Horayot, Chapter Two, Mishnah Three

 

Introduction

Mishnah three continues to teach laws of errant rulings in which the court is treated the same way that a high priest is treated. It also continues to equate errant rulings with regard to idolatry with errant rulings with regard to other sins.

 

Mishnah Three

I)                      The [court] is not obligated [to bring a sacrifice] except where ignorance of the law was accompanied by an unwitting action, and so it is with the anointed priest.

A)                                Nor [is obligation incurred] in the case of idolatry unless ignorance of the law was accompanied by an unwitting action.

II)                    The court is not obligated unless they ruled concerning a prohibition the punishment for which is kareth, if it was transgressed intentionally, and a sin offering if transgressed unwittingly, and so it is with the anointed priest.

A)                                Nor [is obligation incurred] in the case of idolatry unless they ruled concerning a matter the punishment for which is kareth, if it was transgressed intentionally, and a sin offering if transgressed unwittingly.

 

Explanation

Section one:  The court is not obligated to bring a sacrifice except in a case where they did not realize that they were issuing an errant ruling and those that acted did not realize that they were transgressing.  The same is true if the high priest issues an errant ruling. He must rule and act unwittingly for him to be able to bring a bull as a sin offering.  There is no difference in this rule between idolatry and all other commandments.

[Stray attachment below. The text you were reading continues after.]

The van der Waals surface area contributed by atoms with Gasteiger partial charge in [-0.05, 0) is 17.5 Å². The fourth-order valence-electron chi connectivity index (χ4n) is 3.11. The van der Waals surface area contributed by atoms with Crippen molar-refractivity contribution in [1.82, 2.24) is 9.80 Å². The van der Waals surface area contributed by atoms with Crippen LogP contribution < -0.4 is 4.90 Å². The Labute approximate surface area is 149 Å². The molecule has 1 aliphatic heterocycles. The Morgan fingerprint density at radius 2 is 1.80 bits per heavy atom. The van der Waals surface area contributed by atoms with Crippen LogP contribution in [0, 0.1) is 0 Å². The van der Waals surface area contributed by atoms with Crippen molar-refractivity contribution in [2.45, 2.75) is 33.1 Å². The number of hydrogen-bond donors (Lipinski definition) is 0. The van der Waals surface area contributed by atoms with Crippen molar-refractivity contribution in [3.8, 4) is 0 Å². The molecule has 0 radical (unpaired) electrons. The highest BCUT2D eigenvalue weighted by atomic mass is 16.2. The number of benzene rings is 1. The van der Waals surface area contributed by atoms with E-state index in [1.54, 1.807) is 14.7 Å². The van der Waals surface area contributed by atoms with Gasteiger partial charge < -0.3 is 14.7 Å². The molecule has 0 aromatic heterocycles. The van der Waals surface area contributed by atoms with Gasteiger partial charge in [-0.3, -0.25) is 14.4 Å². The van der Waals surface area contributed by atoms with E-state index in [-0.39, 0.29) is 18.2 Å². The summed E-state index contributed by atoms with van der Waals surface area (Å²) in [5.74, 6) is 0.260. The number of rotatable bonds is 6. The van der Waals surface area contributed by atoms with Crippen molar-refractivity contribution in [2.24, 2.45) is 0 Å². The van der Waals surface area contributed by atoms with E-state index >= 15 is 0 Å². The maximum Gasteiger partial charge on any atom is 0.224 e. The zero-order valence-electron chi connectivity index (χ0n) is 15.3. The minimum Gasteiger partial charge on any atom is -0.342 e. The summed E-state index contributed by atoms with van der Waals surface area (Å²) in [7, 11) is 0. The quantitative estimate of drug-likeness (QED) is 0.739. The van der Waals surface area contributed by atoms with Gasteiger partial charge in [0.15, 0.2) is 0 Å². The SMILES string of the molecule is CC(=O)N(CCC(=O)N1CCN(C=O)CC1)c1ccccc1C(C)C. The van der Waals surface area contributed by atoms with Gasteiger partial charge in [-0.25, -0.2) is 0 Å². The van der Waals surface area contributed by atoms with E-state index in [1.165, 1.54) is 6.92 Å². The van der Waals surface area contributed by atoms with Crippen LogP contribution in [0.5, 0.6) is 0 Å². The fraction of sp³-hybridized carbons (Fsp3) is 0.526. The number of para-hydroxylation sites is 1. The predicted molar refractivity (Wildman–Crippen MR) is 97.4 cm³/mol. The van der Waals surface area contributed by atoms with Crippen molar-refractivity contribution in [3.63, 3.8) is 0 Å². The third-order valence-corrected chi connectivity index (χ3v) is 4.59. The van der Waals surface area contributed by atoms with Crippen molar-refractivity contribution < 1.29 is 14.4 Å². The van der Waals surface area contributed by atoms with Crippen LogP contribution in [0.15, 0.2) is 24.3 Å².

Section two:  The particular commandment with regard to which the court erred and the people transgressed unwittingly, must be one for which the punishment is kareth (heavenly excommunication) if done intentionally and a sin offering if done unwittingly.  Examples of such commandments are Shabbat, many incest prohibitions, the eating of certain prohibited foods, work on Yom Kippur, and cursing God.  These are all listed in tractate Karetoth 1:1-2.

Idol worship is a sin for which one is potentially liable for kareth or a sin offering (if done unwittingly).  However, not all forms of idol worship are punishable by kareth or a sin offering.  If one worships an idol in an unusual manner, a type of worship that is not considered normal for that idol or any other idol, than he is not liable for kareth or a sin offering.  If the court were to issue an errant ruling with regard to one of these types of worship, the court would not be liable to bring a bull as a sin offering.

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